As a specialist commercial property solicitor with over a decade of experience both in the City and South London, I try to think about my client’s business needs as a whole. That means not only at the time I am instructed, but also by considering their future plans. In this article I look at what businesses need to think about when taking a new lease of commercial premises.
My business needs to rent flexible premises – what should I be looking for?
Successful businesses are dynamic and flexible, and with that often comes the need for more or less workspace over the years. A growing workforce means a need for more space. On the other hand more mechanisation or use of outsourcing could mean you need less.
Commercial leases are normally for relatively long periods of time (5/10 years is standard) so it’s important to think about the future at the start of a transaction.
Before you sign on the dotted line and pick up the keys to your new leasehold property, it is worth thinking about a scenario in which you might want to dispose of it, or what would happen if you want to take more space. Here are some key considerations:
These premises no longer suit me/are too big – how can I get out?
Consider having a tenant’s break clause in your lease. This will allow you to give the Landlord notice in writing to leave early. You must ensure that this lease provision is properly drafted to make it useable – see a commercial property solicitor! You should also put a clause in your lease which makes your Landlord pay you back the forward rent from the day you leave until the end of the next rent payment period, and this does not happen automatically.
Make sure the lease has a flexible permitted use for the property – this will allow you to sell (assign) the lease to a wider variety of commercial people if you decide to leave mid-way through the lease term.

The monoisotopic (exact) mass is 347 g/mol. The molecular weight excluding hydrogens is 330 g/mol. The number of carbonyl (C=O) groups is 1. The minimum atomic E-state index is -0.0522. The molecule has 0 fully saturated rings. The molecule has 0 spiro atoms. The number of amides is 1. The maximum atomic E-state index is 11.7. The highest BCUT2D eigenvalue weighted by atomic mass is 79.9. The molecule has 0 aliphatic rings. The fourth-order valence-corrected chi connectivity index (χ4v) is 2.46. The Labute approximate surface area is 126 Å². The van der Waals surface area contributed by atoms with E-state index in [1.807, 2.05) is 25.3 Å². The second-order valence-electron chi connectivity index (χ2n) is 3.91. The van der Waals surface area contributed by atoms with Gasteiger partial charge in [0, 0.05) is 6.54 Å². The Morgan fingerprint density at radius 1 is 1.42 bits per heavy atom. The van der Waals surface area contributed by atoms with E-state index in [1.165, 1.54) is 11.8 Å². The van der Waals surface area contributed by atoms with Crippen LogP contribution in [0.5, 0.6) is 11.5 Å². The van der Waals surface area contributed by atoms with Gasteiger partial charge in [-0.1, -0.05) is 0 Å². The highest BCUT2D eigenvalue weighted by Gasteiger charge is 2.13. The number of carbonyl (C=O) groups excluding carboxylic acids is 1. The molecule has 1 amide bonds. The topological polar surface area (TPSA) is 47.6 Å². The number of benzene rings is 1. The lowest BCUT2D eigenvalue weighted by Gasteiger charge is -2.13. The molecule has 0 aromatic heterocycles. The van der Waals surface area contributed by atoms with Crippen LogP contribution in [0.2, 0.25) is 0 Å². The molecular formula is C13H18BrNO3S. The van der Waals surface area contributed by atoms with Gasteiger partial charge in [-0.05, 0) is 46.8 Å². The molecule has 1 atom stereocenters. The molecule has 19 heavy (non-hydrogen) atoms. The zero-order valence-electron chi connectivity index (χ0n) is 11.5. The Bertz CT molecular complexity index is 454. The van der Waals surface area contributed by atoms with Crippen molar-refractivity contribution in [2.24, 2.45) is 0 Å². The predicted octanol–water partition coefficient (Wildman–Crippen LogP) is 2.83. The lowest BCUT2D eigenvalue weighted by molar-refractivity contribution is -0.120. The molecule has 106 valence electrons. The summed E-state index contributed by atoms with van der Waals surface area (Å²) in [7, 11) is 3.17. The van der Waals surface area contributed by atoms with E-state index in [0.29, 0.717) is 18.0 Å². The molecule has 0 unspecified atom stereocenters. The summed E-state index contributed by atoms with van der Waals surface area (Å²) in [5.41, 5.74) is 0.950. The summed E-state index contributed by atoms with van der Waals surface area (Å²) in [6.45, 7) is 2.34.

Whilst you will need the Landlord to agree to a disposal (assignment) of the lease, make sure the terms of the lease make this as straightforward as possible and check there are no unusual conditions imposed by the Landlord.
Be mindful of the rent – ensure it is appropriate at the outset, and that any provisions for a rent review contained in the lease are not unduly onerous. It’s much harder to dispose of an over rented property.
Consider keeping the premises but underletting some of it – bringing in a new tenant to share the space. You will need the Landlord to agree to this and it is best to have to have it written into the lease at the outset.
My business is growing and I need more space – what can I do?
Good news - you now have a number of options:
Get rid of your current premises (see above) and rent somewhere new that is better suited to your needs.
Keep where you are but rent additional premises – maybe in a new area to maximise your exposure to customers?
Arrange with your current Landlord to move into alternative premises that they already own – do a swap.
Take more space within your current building/estate.
These matters will need to be negotiated, but you can, for instance, have a right of first refusal to take a lease, or an option to purchase your Landlord’s neighbouring property if it becomes vacant.
We appreciate that there is a lot to think about. However, we specialise in commercial property law. Our team of experienced commercial property solicitors can help you to get the deal that is right for you. We are actively involved in the fast moving market in Crystal Palace, Bromley. Croydon, Beckenham, Orpington and the surrounding areas as well as within central London.
If you need some further advice about your commercial premises and hos to get the most out of it, don't hesitate to contact our Commercial property team on 020 87686869